Well, I cannot comment on how rare  these plants may be..... so often plants have very restricted and specialised distributions that they are hard to spot even if one knows roughly  where they are!

Can anyone help Jean with her query about whether these bulbs would be better off in a wetter place, or should she just try to give them more water where they are? ???
« Last Edit: July 15, 2009, 03:57:23 PM by Maggi Young »
Margaret Young in Aberdeen, North East Scotland Zone 7 -ish!

Editor: International Rock Gardener e-magazine

David Nicholson

  • Hawkeye
  • Journal Access Group
  • Hero Member
  • ******
  • Posts: 13117
  • Country: england
  • Why can't I play like Clapton
Re: Hymenocallis 2009
« Reply #9 on: July 15, 2009, 07:50:02 PM »
Hymenocallis are native to South Eastern USA, the West Indies, Central America to the Andes and tropical South America.  On the assumption that you are growing them in a pot then as long as your potting medium is very well drained (ie gritty and sandy) they will take plenty of water when in growth. On the other hand if your potting medium is not well drained then simply watering more may well cause the bubs to rot. Good drainage is essential. You make like to give them a feed too as this will help to bulk up the bulbs to flower next year something not high in Nitrogen content should do fine. If your bulbs are in the ground then you might give them a feed.
David Nicholson
in Devon, UK  Zone 9b
"Victims of satire who are overly defensive, who cry "foul" or just winge to high heaven, might take pause and consider what exactly it is that leaves them so sensitive, when they were happy with satire when they were on the side dishing it out"

Heinie

  • Full Member
  • ***
  • Posts: 200
Re: Hymenocallis 2009
« Reply #10 on: July 15, 2009, 09:06:58 PM »
MsJeanD,
That is a Hymenocallis advance. I have quite a few of them.
Regards
Heinie
poussion@telkomsa.net
Cape Town, South Africa

Maggi Young

  • Forum Dogsbody
  • Global Moderator
  • Hero Member
  • *****
  • Posts: 44701
  • Country: scotland
  • "There's often a clue"
    • International Rock Gardener e-magazine
Re: Hymenocallis 2009
« Reply #11 on: July 16, 2009, 12:52:52 AM »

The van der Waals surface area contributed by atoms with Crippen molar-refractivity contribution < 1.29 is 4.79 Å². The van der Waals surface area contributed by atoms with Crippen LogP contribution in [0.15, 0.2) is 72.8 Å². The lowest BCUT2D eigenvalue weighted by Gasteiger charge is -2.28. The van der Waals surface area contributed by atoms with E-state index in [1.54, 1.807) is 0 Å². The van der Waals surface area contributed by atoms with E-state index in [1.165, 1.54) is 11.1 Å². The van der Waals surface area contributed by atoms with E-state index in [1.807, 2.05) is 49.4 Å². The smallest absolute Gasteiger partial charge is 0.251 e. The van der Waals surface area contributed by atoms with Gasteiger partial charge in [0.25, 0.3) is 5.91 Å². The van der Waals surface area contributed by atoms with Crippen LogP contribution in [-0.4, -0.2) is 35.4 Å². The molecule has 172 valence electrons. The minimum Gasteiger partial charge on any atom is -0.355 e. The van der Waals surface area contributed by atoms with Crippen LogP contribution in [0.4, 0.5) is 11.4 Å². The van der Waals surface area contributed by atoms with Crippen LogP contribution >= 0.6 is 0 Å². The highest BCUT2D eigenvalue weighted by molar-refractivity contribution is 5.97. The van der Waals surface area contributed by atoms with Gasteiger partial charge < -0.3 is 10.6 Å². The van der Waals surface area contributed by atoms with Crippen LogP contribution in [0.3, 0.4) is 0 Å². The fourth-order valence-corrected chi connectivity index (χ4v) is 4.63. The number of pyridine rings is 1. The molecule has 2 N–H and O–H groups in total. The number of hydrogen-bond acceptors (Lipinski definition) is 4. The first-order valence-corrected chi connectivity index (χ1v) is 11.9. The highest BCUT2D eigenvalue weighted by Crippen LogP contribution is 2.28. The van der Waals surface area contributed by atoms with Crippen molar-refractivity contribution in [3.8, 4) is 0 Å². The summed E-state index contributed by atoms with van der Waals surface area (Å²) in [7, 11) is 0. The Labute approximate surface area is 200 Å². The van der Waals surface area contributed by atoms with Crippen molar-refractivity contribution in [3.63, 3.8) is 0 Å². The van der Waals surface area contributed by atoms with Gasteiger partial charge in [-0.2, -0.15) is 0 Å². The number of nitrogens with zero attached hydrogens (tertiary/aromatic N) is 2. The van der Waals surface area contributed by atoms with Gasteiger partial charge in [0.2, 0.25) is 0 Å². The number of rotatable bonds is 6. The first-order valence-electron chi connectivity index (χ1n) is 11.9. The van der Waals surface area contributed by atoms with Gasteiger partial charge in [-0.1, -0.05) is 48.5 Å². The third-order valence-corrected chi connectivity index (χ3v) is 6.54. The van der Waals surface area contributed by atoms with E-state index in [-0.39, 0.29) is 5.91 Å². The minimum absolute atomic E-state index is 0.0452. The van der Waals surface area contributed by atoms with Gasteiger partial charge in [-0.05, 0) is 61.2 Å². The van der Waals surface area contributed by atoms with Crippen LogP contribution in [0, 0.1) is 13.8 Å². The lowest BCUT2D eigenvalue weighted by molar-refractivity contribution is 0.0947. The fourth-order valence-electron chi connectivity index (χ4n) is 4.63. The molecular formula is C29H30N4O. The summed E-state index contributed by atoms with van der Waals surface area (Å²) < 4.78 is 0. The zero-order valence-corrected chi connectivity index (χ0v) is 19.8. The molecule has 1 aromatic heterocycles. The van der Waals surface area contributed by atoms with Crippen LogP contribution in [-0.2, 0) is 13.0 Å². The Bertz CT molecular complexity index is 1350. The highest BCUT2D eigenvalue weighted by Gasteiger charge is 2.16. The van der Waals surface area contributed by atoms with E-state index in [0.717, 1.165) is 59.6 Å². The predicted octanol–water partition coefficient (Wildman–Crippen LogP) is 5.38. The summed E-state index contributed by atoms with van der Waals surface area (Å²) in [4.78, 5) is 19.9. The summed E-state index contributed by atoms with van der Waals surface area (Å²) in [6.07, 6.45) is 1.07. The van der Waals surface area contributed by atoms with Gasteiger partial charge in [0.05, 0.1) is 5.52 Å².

Jean tells me:
Quote
On another site I got the impression the common name for these is Peruvian Daffodil? (Related to Spider Lilies?) Then I realized, I think I got them years ago, 3 to a package, under that name , when they were quite small and unimpressive. I just stuck 'em in the ground and wondered why they never bloomed, until last year. The flowers are bigger and prettier this year than last. I guess as the years go by the bulbs gradually get bigger and so grow more impressive. But the time I dug into one accidentally, I didn't see it had multiplied any. (?)

Comments?
Margaret Young in Aberdeen, North East Scotland Zone 7 -ish!

Editor: International Rock Gardener e-magazine

Paul T

  • Our man in Canberra
  • Hero Member
  • *****
  • Posts: 8435
  • Country: au
  • Paul T.
Re: Hymenocallis 2009
« Reply #12 on: July 16, 2009, 01:26:45 AM »
I've got to ask... why isn't it Ismene x festalis?  That was my thought when I saw it.  Jean, do the leaves emerge from the top of the bulb and separate, or do they have a sheath wrap around the base of the leaves for a few inches?  That is the only way I know of to tell some of these Ismene from the Hymenocallis.  From the pic above, I wouldn't be sure which is which, as the flowers are so similar aren't they?

For reference, I don't actually grow H. 'Advance' so I haven't got an immediate way of visually knowing what it looks like, but Jean's pic immediately brought the mind the festalis, which is why I am asking. ???
Cheers.

Paul T.
Canberra, Australia.
Min winter temp -8 or -9C. Max summer temp 40C. Thankfully, maybe once or twice a year only.

Heinie

  • Full Member
  • ***
  • Posts: 200
Re: Hymenocallis 2009
« Reply #13 on: July 16, 2009, 06:15:18 AM »
Paul,
I still refer to it as Hymenocallis advance due to habit when it was still in that group but it is now known as Ismene now. Here is a photo of mine as well as a example of the sheat leaf base you refer to. Thanks for the reminder.




I also grow the Ismene Sulpur Queen below which is my absolute favorite with a very nice fragrance that fills a room.


Regards
Heinie
poussion@telkomsa.net
Cape Town, South Africa

Paul T

  • Our man in Canberra
  • Hero Member
  • *****
  • Posts: 8435
  • Country: au
  • Paul T.
Re: Hymenocallis 2009
« Reply #14 on: July 16, 2009, 06:56:44 AM »
Heinie,

So you're saying that Hymenocallis 'Advance' is a synonym for Ismene x festalis then?

I grow 'Sulphur Queen', but have never flowered it as yet (actually, I must check how it has gone this year).  I hope to flower it one of these years.  ;D
« Last Edit: July 16, 2009, 06:58:34 AM by Paul T »
Cheers.

Paul T.
Canberra, Australia.
Min winter temp -8 or -9C. Max summer temp 40C. Thankfully, maybe once or twice a year only.

 


Scottish Rock Garden Club is a Charity registered with Scottish Charity Regulator (OSCR): SC000942
SimplePortal 2.3.5 © 2008-2012, SimplePortal